Thursday, September 21, 2006

Now on to federal politics...

Last time I talked about provincial politics, and today I'm talking about federal politics.

Back in January, I voted for the Conservative Party, and I was happy to see Stephen Harper become Prime Minister of Canada, although I did have some reservations about him. One of the main reasons I voted for them was to bring some more integrity into government, because the Liberal Party really seemed to be lacking it. But now the Information Commissioner is claiming the new accountability laws will reduce the public's access to information and make it easier for the government to cover up corruption. That bill passed the House of Commons, so now the Senate is the last place where it could get changed. And Harper doesn't seem to like the idea of the Senate challenging the democratically elected House of Commons, at least when it comes to other bills.

Meanwhile, Harper seems to want to stifle criticism about the war in Afghanistan by saying something about our soldiers needing to know that our country strongly supports what they're trying to do. While I can sympathize with that (it would suck to do any job--let alone risk my life--knowing that the people I'm doing it for don't appreciate it), it makes a convenient excuse for the Prime Minister to hide behind when he's being criticized. As Thomas Jefferson was misquoted as saying, "Dissent is the highest form of patriotism."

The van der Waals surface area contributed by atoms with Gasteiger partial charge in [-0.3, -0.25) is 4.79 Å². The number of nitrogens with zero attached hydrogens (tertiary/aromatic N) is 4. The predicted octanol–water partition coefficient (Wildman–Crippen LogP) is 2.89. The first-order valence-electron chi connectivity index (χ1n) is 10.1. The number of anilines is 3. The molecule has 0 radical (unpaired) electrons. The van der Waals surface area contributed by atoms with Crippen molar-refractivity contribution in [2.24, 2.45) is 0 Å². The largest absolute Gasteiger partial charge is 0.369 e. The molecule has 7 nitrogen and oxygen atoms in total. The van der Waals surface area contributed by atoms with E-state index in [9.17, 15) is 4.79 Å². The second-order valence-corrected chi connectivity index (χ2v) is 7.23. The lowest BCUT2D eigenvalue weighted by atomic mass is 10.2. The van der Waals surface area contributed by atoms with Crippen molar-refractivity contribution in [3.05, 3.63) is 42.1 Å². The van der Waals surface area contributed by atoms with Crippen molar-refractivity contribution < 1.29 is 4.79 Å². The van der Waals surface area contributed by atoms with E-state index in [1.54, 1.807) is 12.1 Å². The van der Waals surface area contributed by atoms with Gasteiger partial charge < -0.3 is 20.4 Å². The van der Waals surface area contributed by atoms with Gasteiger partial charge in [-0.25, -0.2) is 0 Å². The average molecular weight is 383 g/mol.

And finally, we get to the issue of security certificates: those pieces of paper that allow the Canadian government to keep non-Canadians imprisioned indefinitely without a trial, based on secret evidence. If they would quickly deport these people without a trial if they're considered a threat to national security, I suppose that could be okay, but indefinite imprisionment without a fair trial shouldn't happen. And don't give me any of that crap about them "not deserving the very rights that they're fighting against by supporting terrorism." They're accused of supporting terrorism and they should have a fair trial to determine if that's true. Let's overcome evil with good here, rather than sink to the terrorists' level. And after what was revealed about the Maher Arar case this week, I don't think we can trust our government and police to always provide accurate evidence when the evidence can't be challenged by the accused.

But I'm not just blaming the Conservatives for all these problems. The Liberals have been quite involved in some of these things too. Maybe I'll vote for the Green Party next time.


Grace Choo said...

No one government is perfect, Alex.

Malaysia has I think a worse off record on imprisonment without a fair trial. It is called the ISA Act.

I don't think I know enough about the Act here to comment.

But on Arar's case, truly Canadians handed him over to the Americans. He was wronged. We can see that in hindsight. He should have been given a fair trial. But I guess with bureaucracy, they just can't and sometimes don't care enough about one person to act about it -- and that was what Canada did wrong. But you know what, I don't really think I disagree with an initial imprisonment without a trial when the person is suspected of causing harm to our society. It is really putting our society's safety as a priority. However, after detaining the person, the government SHOULD DEFINITELY give him a fair trial. That is my stance.

Alex said...

"No one government is perfect, Alex."
True. I might vote for them again. I might not.

And you're right about imprisonment. Imprisoning a person before a trial isn't always a bad thing. After all, we deny bail to people if the judge thinks they'd be a danger if they were let out, and I don't know of any way around this. My complaint was about imprisoning people indefinitely without a trial.